We’ve now caught up to the present; there are no more princesses in the Disney collection. Perhaps I’ll make another update for Moana in 2018. Until then… Let it go!

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  1. shannon


    • Phylkw

      I always thought Brave was based on the Irish Myth & Legend “The Children of Lír” where an evil witch turns Fionnuala and her three brothers into four swans.

      One of the most (if not the most) beautiful Irish Legend there i

  2. Bess Marvin

    I loved this series so I want it to continue. While not in the main Disney princess line-up, there are a few more Disney films with princesses. Kida from Atlantis, Eilonwy from The Black Cauldron, Tiger Lily in Peter Pan, and in some versions of their stories Megara and Maid Marion. Maybe Princess Ata and Dot from a Bug’s Life could be thrown in from Aesop’s Ant and Grasshopper story too?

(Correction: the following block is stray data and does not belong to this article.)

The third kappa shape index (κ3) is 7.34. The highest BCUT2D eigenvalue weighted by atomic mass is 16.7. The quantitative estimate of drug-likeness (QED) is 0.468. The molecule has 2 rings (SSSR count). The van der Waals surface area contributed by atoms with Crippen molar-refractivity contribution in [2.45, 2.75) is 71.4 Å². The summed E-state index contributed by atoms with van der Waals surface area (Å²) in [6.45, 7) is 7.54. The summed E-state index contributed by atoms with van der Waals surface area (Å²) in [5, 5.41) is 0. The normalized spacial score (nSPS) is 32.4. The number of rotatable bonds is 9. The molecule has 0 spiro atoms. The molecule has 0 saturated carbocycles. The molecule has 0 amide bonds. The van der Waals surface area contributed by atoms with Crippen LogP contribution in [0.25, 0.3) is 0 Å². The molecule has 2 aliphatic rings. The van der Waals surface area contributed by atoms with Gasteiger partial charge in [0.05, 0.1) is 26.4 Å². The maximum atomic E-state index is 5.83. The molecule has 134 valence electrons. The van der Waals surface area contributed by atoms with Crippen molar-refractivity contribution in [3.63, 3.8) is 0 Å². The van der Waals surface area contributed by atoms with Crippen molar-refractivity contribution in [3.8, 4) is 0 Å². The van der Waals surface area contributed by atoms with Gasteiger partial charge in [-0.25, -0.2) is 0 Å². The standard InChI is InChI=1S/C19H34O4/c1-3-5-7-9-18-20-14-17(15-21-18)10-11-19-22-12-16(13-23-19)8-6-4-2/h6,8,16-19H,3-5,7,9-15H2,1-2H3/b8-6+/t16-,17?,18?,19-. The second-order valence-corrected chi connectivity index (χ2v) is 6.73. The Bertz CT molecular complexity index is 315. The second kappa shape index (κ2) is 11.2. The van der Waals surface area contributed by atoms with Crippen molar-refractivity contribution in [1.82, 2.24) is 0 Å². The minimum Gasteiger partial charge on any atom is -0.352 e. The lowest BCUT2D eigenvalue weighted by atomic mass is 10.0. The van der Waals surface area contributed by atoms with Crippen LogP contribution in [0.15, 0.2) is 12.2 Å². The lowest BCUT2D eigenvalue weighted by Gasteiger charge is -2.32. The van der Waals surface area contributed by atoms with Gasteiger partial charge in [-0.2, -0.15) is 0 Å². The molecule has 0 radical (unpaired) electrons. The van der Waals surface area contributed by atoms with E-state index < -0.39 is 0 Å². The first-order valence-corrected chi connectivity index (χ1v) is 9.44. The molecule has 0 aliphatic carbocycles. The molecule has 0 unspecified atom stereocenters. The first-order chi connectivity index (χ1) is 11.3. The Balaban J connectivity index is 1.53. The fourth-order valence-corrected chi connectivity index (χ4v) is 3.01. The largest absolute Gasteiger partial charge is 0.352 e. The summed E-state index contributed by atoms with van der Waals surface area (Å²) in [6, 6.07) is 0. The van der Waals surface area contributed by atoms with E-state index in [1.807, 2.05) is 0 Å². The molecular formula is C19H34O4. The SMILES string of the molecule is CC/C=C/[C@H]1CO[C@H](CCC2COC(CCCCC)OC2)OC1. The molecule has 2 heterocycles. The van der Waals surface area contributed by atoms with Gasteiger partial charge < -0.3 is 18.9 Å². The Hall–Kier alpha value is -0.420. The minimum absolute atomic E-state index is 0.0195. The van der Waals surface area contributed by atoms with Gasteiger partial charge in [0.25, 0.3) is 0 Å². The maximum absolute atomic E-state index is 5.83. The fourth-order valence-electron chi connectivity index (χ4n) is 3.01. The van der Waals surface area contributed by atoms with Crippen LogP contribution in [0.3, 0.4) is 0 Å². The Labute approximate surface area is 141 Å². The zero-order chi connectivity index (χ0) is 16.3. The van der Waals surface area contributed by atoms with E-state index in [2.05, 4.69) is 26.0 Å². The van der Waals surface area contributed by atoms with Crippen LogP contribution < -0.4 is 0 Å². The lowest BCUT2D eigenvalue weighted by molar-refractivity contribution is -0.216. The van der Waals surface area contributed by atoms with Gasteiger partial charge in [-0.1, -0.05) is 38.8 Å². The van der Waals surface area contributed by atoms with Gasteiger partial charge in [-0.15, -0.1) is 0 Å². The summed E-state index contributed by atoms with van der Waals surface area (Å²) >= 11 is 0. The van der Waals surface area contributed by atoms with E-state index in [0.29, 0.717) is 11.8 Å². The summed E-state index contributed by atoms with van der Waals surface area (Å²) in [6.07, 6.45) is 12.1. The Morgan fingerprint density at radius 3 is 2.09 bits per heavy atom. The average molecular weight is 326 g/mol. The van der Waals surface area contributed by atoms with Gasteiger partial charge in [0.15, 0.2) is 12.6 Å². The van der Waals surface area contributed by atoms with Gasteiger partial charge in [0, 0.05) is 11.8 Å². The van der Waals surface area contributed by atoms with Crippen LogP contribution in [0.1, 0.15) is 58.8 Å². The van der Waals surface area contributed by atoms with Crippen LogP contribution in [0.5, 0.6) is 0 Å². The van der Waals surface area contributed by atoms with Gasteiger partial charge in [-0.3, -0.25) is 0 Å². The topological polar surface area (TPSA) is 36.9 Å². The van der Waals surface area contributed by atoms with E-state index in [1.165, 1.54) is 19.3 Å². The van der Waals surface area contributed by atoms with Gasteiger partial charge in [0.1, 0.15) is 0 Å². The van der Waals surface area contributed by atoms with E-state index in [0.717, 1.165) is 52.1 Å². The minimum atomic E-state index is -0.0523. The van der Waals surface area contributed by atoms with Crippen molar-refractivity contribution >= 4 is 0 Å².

• Chris Winkle

      I’m glad you enjoyed them! I’ll think about what other story histories I could cover. Maybe I’ll depart from Disney or look at some general fairytale tropes.

  3. Meg

    Pixar alredy confirmed that they mixed times when it came to Brave’s setting. That’s why you can’t place it in any especific time.

  4. Aryllia

    (Quick note that it was partly Kai’s own fault that the Snow Queen took him in, as he grabbed a hold of her sled when she was in town and didn’t dare to let go. She didn’t notice until they were far out in the fields and decided to more or less adopt him because finders keepers work with children too right?)

    It’s a true pity that all those women (some of which were ethnic minorities) were written out and replaced with a heterosexual white man. The reason the robber’s daughter held Gerda captive (for a total of one night)? Because she loved her. Interpret that any way you want, that’s the way she says it to Gerda.